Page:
Strive to make a positive impact with your business.
It's possible to turn a profit, and do good with your business. — Getty Images/PeopleImages

Individuals who start their own business are motivated by many different things. Some people want the freedom of being their own boss or want to pursue their true passion. Others have dreams of making a lot of money and building an empire. However, in the past several years, a new type of entrepreneur has emerged: the social entrepreneur.

Social entrepreneurship is the process by which individuals, startups and entrepreneurs develop and fund solutions that directly address social issues. A social entrepreneur, therefore, is a person who explores business opportunities that have a positive impact on their community, in society or the world.

While sometimes confused with nonprofit organizations, social entrepreneurship is a for-profit endeavor, even though a greater emphasis is placed on creating social or environmental changes. Read on to learn more about five companies who practice social entrepreneurship.

[Read: 4 Invaluable Online Classes For Aspiring Social Entrepreneurs]

TOMS

While it wasn’t the first company to explore social issues, TOMS is arguably the brand that popularized social entrepreneurship over the past decade. Founded by Blake Mycoskie in 2006 after a trip to Argentina, TOMS began a one-for-one social entrepreneurship model, in which a pair of shoes would be given to children in need for every pair of shoes they sold. Today, TOMS has given over 95 million shoes to people in need, and has expanded their giving model to include access to safe drinking water, eye surgery, bullying prevention and safe births.

Warby Parker

Following TOMS’ success, Warby Parker similarly launched their “Buy a Pair, Give a Pair” program, which has resulted in the company donating over five million pairs of glasses to people in need as of 2019. In 2015, Warby Parker launched their “Pupils Project,” which is a program that works with local government agencies to provide free vision screenings, eye exams and glasses to school children in New York City and Baltimore.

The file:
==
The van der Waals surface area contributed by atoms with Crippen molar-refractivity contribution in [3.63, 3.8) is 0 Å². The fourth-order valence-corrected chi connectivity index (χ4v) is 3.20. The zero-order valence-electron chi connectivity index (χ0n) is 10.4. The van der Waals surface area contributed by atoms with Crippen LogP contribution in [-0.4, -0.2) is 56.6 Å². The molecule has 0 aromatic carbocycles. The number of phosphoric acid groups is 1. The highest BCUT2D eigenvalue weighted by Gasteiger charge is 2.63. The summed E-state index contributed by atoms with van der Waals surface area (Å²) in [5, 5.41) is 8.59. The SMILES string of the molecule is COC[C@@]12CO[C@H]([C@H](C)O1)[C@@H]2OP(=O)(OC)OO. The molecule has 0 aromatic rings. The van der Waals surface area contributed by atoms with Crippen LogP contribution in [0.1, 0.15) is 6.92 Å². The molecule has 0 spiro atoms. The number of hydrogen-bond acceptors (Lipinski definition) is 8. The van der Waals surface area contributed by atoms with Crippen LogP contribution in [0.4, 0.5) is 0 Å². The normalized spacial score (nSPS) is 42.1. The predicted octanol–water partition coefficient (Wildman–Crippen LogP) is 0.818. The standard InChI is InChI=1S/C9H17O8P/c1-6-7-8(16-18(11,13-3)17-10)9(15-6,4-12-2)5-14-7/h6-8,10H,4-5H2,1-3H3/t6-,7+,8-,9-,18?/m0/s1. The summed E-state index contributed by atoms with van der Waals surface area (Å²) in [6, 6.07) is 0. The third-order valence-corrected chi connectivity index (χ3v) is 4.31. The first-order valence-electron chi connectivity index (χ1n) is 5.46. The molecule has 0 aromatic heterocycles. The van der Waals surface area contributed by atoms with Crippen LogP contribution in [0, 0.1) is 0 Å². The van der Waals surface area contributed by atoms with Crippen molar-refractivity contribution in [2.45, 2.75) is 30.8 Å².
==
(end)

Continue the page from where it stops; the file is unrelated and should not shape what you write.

[Read: 4 Must-Watch TED Talks For Any Aspiring Social Entrepreneur]

Love Your Melon is a unique social entrepreneurship example because it initially launched as a 501(c)(3) nonprofit organization in 2012, but transitioned to a for-profit company in 2016.

FIGS

Founded in 2013 by Heather Hasson and Trina Spear, FIGS is an online retailer that sells medical apparel and accessories to medical professionals, such as doctors, nurses and physician assistants. FIGS primarily sells scrubs, which they also donate to healthcare professionals all over the world. As of 2019, the company has donated over 500,000 pairs of scrubs in 35 different countries.

Love Your Melon

Love Your Melon is a unique social entrepreneurship example because it initially launched as a 501(c)(3) nonprofit organization in 2012, but transitioned to a for-profit company in 2016. Love Your Melon was founded by Zach Quinn and Brian Keller with the goal of bringing awareness to childhood cancers and to “improve the quality of life for children battling cancer.” The founders were inspired by TOMS and followed the one-for-one social entrepreneurship model in which one beanie was donated to a child battling cancer for every beanie sold. Today, 50% of the company’s net profits are donated to charitable causes to fight pediatric cancer.

Lush

Lush is a cosmetics retailer founded in 1995 that sells soaps, shampoos, creams, shower gels, lotions and other cosmetics from vegetarian and vegan recipes. The company supports animal rights causes in a variety of different ways, such as purchasing products from other companies that do not conduct, fund or commission products that have been tested on animals. All of Lush’s products are tested on human volunteers before they are released to the public. Since 2007, Lush has conducted their “Charity Pot” campaign in which 100% of the profits of Charity Pot products are donated to small organizations that focus on animal welfare, human rights and environmental conservation efforts.

[Read: 7 Steps to Becoming a Successful Social Entrepreneur]

CO— aims to bring you inspiration from leading respected experts. However, before making any business decision, you should consult a professional who can advise you based on your individual situation.

Want to read more? Be sure to follow us on LinkedIn!

Reopening Your Business

Join us Wednesday, August 12 at 2 p.m. ET for our virtual CO— Blueprint: Starting Up and Starting Over During the Pandemic, an audience-driven discussion that combines expert advice with practical strategies from business owners.



Published July 30, 2020